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'Killer heroin' causing fatal overdoses in East

'Bad Heroin' Mixed With Fentanyl Blamed For Dozens Of Deaths

POINT PLEASANT, N.J. (AP) - On an icy night last month, a man entered a grocery store here, walked past the displays of cake mix and paper towels and into the bathroom, where he injected himself with heroin.

Hours later, the man was found dead in the bathroom with a needle still in his arm, authorities said. They believe the man was one of more than 80 across the country who have died in recent weeks after injecting heroin laced with fentanyl, a powerful synthetic opiate.

As the number of people who use, and fatally overdose on, heroin has skyrocketed in recent years, authorities are seeing the return of an alarming development: heroin that, often unbeknownst to the user, is spiked with fentanyl.

Fentanyl is a narcotic that is typically administered to people in chronic pain, including end-stage cancer patients. It is also used as an anesthetic. It is considered 80 times more powerful than morphine and can kill by inhibiting breathing.

"The dealers push this as being a super high, which it is, but it's also lethal," said Ellen Unterwald, director of the Center for Substance Abuse Research at the Temple University School of Medicine. Users typically don't know how much fentanyl is mixed in, and she said just a small amount can be fatal because the drug is so potent.

"A very small amount can exert a very significant effect," said Eric Strain, director of the Center for Substance Abuse Treatment and Research at Johns Hopkins University.

In Maryland, at least 37 people have died from the combined drugs, according to the Maryland Department of Health and Mental Hygiene, and in Western Pennsylvania, authorities said they caused 22 deaths in recent weeks. In Rhode Island, 25 people have died from the laced heroin, and in Vermont state police have warned that pure fentanyl is being sold as heroin.

After Philip Seymour Hoffman was found dead with a syringe in his arm this month, investigators in New York tested the heroin found in his apartment for fentanyl, but found that it did not include the additive.

With more and more addicts turning to heroin because crackdowns on powerful prescription opiate painkillers have made them more expensive and inaccessible, there is concern that more people may be exposed to fentanyl-laced heroin during this wave than in previous ones, including in 2006 when hundreds of people from Chicago to Philadelphia died after injecting the drugs.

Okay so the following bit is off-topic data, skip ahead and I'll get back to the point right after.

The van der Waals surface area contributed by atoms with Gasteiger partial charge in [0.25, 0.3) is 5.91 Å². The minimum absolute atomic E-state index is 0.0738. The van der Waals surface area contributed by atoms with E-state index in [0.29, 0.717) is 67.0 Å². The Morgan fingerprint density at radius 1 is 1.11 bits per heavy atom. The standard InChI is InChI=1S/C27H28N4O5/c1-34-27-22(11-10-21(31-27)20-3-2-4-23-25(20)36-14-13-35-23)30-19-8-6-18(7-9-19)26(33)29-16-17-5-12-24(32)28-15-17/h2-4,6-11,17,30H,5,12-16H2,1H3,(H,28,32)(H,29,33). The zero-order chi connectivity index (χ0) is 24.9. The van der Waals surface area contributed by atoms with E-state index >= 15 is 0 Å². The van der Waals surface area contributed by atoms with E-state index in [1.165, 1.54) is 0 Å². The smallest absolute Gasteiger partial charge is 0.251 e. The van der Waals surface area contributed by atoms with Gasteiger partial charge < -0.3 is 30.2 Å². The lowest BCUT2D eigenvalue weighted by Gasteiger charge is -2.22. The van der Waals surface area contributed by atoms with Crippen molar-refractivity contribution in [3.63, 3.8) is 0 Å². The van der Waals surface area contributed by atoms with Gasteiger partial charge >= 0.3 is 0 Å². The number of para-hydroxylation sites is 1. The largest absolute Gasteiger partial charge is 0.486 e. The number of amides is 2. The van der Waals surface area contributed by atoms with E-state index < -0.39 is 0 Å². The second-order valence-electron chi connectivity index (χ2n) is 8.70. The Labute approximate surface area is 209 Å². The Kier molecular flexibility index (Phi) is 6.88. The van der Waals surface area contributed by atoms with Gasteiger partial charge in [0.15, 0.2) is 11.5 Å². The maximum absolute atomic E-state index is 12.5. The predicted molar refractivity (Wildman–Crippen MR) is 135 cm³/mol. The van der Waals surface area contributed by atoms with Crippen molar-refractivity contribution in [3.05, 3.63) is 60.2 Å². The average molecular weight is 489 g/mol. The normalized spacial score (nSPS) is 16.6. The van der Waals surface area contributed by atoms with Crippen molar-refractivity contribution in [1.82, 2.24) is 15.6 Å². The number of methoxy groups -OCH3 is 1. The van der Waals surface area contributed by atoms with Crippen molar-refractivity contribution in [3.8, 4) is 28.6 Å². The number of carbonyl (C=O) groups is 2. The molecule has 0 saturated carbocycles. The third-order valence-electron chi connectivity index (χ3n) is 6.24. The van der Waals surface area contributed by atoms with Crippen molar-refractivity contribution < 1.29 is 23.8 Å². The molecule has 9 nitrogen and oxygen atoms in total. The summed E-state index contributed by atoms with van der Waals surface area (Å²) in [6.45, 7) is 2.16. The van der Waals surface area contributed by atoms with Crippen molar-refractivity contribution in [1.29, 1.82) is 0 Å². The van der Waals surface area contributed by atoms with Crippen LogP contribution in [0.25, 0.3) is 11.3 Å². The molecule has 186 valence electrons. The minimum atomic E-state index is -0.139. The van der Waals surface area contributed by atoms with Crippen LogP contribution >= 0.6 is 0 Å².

Last month the Drug Enforcement Administration put out a bulletin warning local authorities of what it dubbed "killer heroin," a mixture that was up to half Fentanyl. It urged first responders to "exercise extreme caution" when coming into contact with any heroin because Fentanyl can be absorbed through the skin. It is unclear where the Fentanyl is coming from. It is typically only distributed in hospitals. It can be administered in the form of a patch, a drip or a lollipop, which patients in pain suck on.

Heroin dealers put so-called stamps on the bags that hold their product, allowing users to delineate between different batches. Oftentimes they are product logos. Authorities said bags bearing the stamps "Bud Light," ''Theraflu" and "Income Tax" have tested positive for fentanyl.

"A lot of those people thought that Bud Light was really hot, it's really good stuff, it sends you over the edge," said Ocean County, N.J. Prosecutor Joseph Coronato. "It's a marketing tool, almost."

Ocean County has been besieged by heroin and prescription drug overdoses in the past two years; in 2012 there were 53 overdoses in the county that hugs the Jersey Shore and last year there were 112.

"The demand is so high. That's the problem that's out there," Coronato said.

T.J. Smith, a spokesman for the police in Anne Arundel County, Md., said there have been four cases within the last year of heroin found with fentanyl in it, which he called an "unusually high number" in the county. Smith said heroin - both pure and laced with fentanyl - is driving a major increase in property crime. He said the drug has undergone a major change in the past year, with more potentially fatal doses found with fentanyl.